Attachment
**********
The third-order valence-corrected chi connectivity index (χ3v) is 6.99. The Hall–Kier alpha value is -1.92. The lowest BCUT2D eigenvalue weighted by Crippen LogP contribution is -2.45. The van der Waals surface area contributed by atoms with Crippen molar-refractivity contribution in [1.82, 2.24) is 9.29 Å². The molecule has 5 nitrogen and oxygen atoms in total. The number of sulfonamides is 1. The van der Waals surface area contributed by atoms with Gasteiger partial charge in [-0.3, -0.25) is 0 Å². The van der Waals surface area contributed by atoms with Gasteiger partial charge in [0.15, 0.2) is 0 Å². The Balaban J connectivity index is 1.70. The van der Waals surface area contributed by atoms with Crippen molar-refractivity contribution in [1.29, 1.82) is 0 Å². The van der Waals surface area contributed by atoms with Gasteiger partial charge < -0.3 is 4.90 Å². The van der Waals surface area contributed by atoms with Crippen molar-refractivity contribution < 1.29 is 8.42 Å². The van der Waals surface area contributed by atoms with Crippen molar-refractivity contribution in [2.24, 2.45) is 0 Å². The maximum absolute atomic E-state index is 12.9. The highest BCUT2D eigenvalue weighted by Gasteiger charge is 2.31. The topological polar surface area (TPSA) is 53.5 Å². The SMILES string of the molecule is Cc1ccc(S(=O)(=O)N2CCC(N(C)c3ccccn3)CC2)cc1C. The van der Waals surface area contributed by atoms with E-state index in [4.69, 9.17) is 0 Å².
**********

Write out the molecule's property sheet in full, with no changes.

The third-order valence-corrected chi connectivity index (χ3v) is 6.99. The Hall–Kier alpha value is -1.92. The lowest BCUT2D eigenvalue weighted by Crippen LogP contribution is -2.45. The van der Waals surface area contributed by atoms with Crippen molar-refractivity contribution in [1.82, 2.24) is 9.29 Å². The molecule has 5 nitrogen and oxygen atoms in total. The number of sulfonamides is 1. The van der Waals surface area contributed by atoms with Gasteiger partial charge in [-0.3, -0.25) is 0 Å². The van der Waals surface area contributed by atoms with Gasteiger partial charge in [0.15, 0.2) is 0 Å². The Balaban J connectivity index is 1.70. The van der Waals surface area contributed by atoms with Crippen molar-refractivity contribution in [1.29, 1.82) is 0 Å². The van der Waals surface area contributed by atoms with Gasteiger partial charge < -0.3 is 4.90 Å². The van der Waals surface area contributed by atoms with Crippen molar-refractivity contribution < 1.29 is 8.42 Å². The van der Waals surface area contributed by atoms with Crippen molar-refractivity contribution in [2.24, 2.45) is 0 Å². The maximum absolute atomic E-state index is 12.9. The highest BCUT2D eigenvalue weighted by Gasteiger charge is 2.31. The topological polar surface area (TPSA) is 53.5 Å². The SMILES string of the molecule is Cc1ccc(S(=O)(=O)N2CCC(N(C)c3ccccn3)CC2)cc1C. The van der Waals surface area contributed by atoms with E-state index in [4.69, 9.17) is 0 Å².